In some instances it is not necessary to pass air or inert gas through the Oakes or other foamer to mix with the backing composition to froth the composition. Rather, reliance can be had on the air or gas already absorbed by the ingredients of the backing composition on their production, exposure to the atmosphere, handling, mixing together and so forth to obtain the desired froth density.
Other compounding ingredients may be added to the vinyl polymer latex composition or compound such as thickeners, pigment colors, additional surfactants, defoamers for use during blending and so forth.
The compounded aqueous frothed vinyl polymer coating composition can be applied to the back of the carpet by air knife coating, blade coating, brush-finish coating, cast coating, flow-on coating, knife coating, machine coating, polished drum coating, print on coating, roll coating, spray coating, wire wound rod coating or other methods known to the art for coating the backing of a carpet. The frothed vinyl composition is applied to the back of the carpet to saturate the bottoms of the tufts and backing in an amount of from about 25 to 30% by weight of the carpet.
The carpet containing the frothed or cellular vinyl polymer composition is then passed through an oven at 270° to 350° F. to remove the water and to fuse or gel the vinyl polymer to form a cellular or frothed plasticized filled thermoplastic vinyl polymer composition layer on the back of the carpet. While the thermoplastic layer is still soft or hot, the carpet is compressed by passing through embossing or squeeze rolls to obtain a uniform thickness of from about 1/16" to 3/32". After cooling to ambient room temperature, the vinyl coated carpet is cut into square shapes or tiles of about 12"×12" or 18"×18". However, the tiles may be cut in other shapes.
The composition of the present invention can be applied to the back of any woven or nonwoven carpet (or rug) material to aid in securing the base yarns of the carpet such as Wilton, Axminster, knitted and other carpets, as well as to a secondary backing, it is particularly useful in the manufacture of piled or tufted carpet tiles. In piled or tufted carpets the fibers or yarn is needled or looped through the interstices or holes in a square woven or nonwoven primary cloth such as cotton, polypropylene, jute or other natural or synthetic fibrous material or mixture thereof. For a discussion of the manufacture of carpets and especially tufted carpets please see "Carpets And Other Textile Floor Coverings," Robinson, 2nd Ed., 1972, Textile Book Service, Division of Bonn Industries Inc., The Trinity Press, London. Please, also, see "Wellington Sears Handbook of Industrial Textiles," Kaswell, 1963, Wellington Sears Co., Inc., New York.
The yarns or tufts of the carpet can be natural or synthetic organic fibers or mixture thereof. Additionally, the yarns may vary from one type to another type. Examples of such yarns are those from silk, cotton, wool, hair, nylon, acrylics ("Acrilan"), polyester, polyvinyl chloride, vinyl chloride-vinyl acetate copolymers, polyurethanes, rayon, polyacrylonitriles, vinyl chloride or vinylidene chloride copolymerized with acrylonitrile, polyvinylidene chloride, polypropylene fibers and the like. Glass fibers may be blended or woven with the natural and/or synthetic organic fibers. These fibers or yarns can contain fire retardants, antistatic agents, bacteriostats, antidegradants, dyes, pigments, optical brighteners and so forth.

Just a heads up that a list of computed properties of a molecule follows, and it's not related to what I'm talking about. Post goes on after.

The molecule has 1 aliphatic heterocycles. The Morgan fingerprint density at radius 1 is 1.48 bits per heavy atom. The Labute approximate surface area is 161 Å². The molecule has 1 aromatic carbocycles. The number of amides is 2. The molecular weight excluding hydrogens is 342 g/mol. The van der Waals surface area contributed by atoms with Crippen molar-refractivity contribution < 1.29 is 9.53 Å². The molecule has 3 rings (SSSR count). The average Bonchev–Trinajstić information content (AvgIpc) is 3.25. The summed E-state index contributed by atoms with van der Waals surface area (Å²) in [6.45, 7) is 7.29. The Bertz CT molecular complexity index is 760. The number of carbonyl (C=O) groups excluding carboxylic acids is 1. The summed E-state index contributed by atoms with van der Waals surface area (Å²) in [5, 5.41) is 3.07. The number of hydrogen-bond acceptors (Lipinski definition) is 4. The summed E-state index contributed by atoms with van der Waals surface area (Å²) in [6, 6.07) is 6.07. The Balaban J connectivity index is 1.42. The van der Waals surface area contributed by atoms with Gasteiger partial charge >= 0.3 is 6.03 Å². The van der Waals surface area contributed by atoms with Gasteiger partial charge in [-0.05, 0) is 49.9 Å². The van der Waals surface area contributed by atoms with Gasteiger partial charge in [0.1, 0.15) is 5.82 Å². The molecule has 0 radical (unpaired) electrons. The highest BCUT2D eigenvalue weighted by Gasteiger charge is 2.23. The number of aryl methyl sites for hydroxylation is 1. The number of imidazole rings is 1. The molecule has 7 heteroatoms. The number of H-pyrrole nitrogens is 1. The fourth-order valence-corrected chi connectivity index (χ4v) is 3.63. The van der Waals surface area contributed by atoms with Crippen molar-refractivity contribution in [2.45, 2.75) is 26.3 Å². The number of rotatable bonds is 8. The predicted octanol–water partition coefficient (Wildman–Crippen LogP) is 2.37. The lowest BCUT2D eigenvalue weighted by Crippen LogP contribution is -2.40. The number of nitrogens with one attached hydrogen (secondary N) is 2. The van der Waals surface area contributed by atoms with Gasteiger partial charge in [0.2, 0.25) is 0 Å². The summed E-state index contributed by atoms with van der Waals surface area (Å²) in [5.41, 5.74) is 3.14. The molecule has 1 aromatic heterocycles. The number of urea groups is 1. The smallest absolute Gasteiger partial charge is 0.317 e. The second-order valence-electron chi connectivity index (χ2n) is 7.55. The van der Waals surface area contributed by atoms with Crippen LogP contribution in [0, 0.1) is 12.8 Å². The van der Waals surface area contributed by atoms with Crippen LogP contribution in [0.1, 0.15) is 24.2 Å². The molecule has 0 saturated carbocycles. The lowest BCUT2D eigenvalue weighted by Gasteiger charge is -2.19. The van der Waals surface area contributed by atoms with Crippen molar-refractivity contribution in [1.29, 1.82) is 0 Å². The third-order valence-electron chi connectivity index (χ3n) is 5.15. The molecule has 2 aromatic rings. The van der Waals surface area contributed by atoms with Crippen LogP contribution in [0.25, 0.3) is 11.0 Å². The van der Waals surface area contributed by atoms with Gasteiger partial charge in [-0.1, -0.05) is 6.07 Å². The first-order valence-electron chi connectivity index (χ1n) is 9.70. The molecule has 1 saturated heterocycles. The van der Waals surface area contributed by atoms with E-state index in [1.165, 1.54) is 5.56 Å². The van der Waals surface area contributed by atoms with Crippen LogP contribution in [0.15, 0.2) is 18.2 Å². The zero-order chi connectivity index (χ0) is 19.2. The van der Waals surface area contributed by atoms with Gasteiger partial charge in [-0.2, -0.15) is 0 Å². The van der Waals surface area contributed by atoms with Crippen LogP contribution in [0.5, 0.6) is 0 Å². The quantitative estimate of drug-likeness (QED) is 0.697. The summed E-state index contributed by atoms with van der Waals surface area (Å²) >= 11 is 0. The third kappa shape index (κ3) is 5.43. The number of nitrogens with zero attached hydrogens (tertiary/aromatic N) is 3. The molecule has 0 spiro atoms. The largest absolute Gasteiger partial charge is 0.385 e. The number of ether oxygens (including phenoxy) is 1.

The following examples of backing compositions for making carpet tiles will serve to illustrate the present invention with more particularity to those skilled in the art. In the examples, the parts are parts by weight unless otherwise indicated. A minor or very small amount by weight of an aqueous alkali swellable polyacrylate thickener was added to each backing composition to give each composition an unfrothed Brookfield (RVF model) viscosity of from about 12,500 to 13,500 cps (#4 spindle at 20 rpm).
The following ingredients were mixed together to form an aqueous dispersion of latex and compounding ingredients suitable as a carpet backing to form carpet tiles:
______________________________________ Parts By WeightIngredient Dry Wet______________________________________Latex (aqueous emulsion).sup.(1) 100.00 183.40Non-silicone surface orienting .50 .50type defoamerN--octadecyl sulfosuccinamate 1.50 5.00(anionic surfactant)Calcium carbonate 300.00 300.00Inorganic pigment (color) .35 .35Froth aid.sup.(2) 4.50 18.00Di-octyl phthalate aqueous 50.00 71.45emulsion (70% TSC)______________________________________ .sup.(1) Blend of three latices of: (a) 37.5% by weight (dry) of a copolymer of about 89% by weight of vinyl chloride, 10% butyl acrylate and 1% acrylic acid, about 35% solids; (b) 37.5% by weight (dry) of a copolymer of about 90% by weight of vinyl chloride and 10% ethyl acrylate and (c) 25% by weight (dry) of an ethylenevinyl chloride copolymer containing about 64% copolymerized vinyl chloride, about 33% solids. .sup.(2) Composition comprising urea, sodium salt of condensed naphthalen sulfonic acid, mixture of C8 to C18 fatty alcohols, ammonium or sodium lauryl sulfate and water. See U.S. Pat. No. 4,172,067.
Application of froth on the back of a carpet was about 100 oz. per square yard. The froth on the carpet was then heated to remove water and gel the polymers. The carpet was passed through rollers while the polymers were hot to get the desired density, cooled and cut into carpet tiles.
This example is similar to Example 1, above. The following ingredients were mixed together to form a composition suitable for making carpet tiles: